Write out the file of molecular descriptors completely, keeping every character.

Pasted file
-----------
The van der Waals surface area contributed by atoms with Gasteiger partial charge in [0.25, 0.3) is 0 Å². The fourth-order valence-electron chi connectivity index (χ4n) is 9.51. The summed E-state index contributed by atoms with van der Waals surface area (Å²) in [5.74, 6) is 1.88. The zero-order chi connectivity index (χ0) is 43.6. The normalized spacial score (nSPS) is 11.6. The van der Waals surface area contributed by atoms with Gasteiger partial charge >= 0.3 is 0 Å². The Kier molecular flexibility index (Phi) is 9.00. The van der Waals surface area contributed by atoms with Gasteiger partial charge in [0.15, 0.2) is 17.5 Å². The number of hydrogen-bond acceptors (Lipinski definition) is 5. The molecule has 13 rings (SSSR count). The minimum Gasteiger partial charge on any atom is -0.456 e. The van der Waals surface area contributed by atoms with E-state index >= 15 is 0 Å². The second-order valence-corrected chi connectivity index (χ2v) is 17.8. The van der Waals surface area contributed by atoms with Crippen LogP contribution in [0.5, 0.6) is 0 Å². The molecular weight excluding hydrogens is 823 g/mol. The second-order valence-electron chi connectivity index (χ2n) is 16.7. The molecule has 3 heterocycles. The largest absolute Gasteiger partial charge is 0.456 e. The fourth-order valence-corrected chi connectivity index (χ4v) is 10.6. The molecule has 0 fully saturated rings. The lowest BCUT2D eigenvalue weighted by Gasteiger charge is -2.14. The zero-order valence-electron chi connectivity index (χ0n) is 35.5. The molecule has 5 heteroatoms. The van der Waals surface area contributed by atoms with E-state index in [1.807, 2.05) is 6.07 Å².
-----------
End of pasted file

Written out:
The van der Waals surface area contributed by atoms with Gasteiger partial charge in [0.25, 0.3) is 0 Å². The fourth-order valence-electron chi connectivity index (χ4n) is 9.51. The summed E-state index contributed by atoms with van der Waals surface area (Å²) in [5.74, 6) is 1.88. The zero-order chi connectivity index (χ0) is 43.6. The normalized spacial score (nSPS) is 11.6. The van der Waals surface area contributed by atoms with Gasteiger partial charge >= 0.3 is 0 Å². The Kier molecular flexibility index (Phi) is 9.00. The van der Waals surface area contributed by atoms with Gasteiger partial charge in [0.15, 0.2) is 17.5 Å². The number of hydrogen-bond acceptors (Lipinski definition) is 5. The molecule has 13 rings (SSSR count). The minimum Gasteiger partial charge on any atom is -0.456 e. The van der Waals surface area contributed by atoms with E-state index >= 15 is 0 Å². The second-order valence-corrected chi connectivity index (χ2v) is 17.8. The van der Waals surface area contributed by atoms with Crippen LogP contribution in [0.5, 0.6) is 0 Å². The molecular weight excluding hydrogens is 823 g/mol. The second-order valence-electron chi connectivity index (χ2n) is 16.7. The molecule has 3 heterocycles. The largest absolute Gasteiger partial charge is 0.456 e. The fourth-order valence-corrected chi connectivity index (χ4v) is 10.6. The molecule has 0 fully saturated rings. The lowest BCUT2D eigenvalue weighted by Gasteiger charge is -2.14. The zero-order valence-electron chi connectivity index (χ0n) is 35.5. The molecule has 5 heteroatoms. The van der Waals surface area contributed by atoms with E-state index in [1.807, 2.05) is 6.07 Å².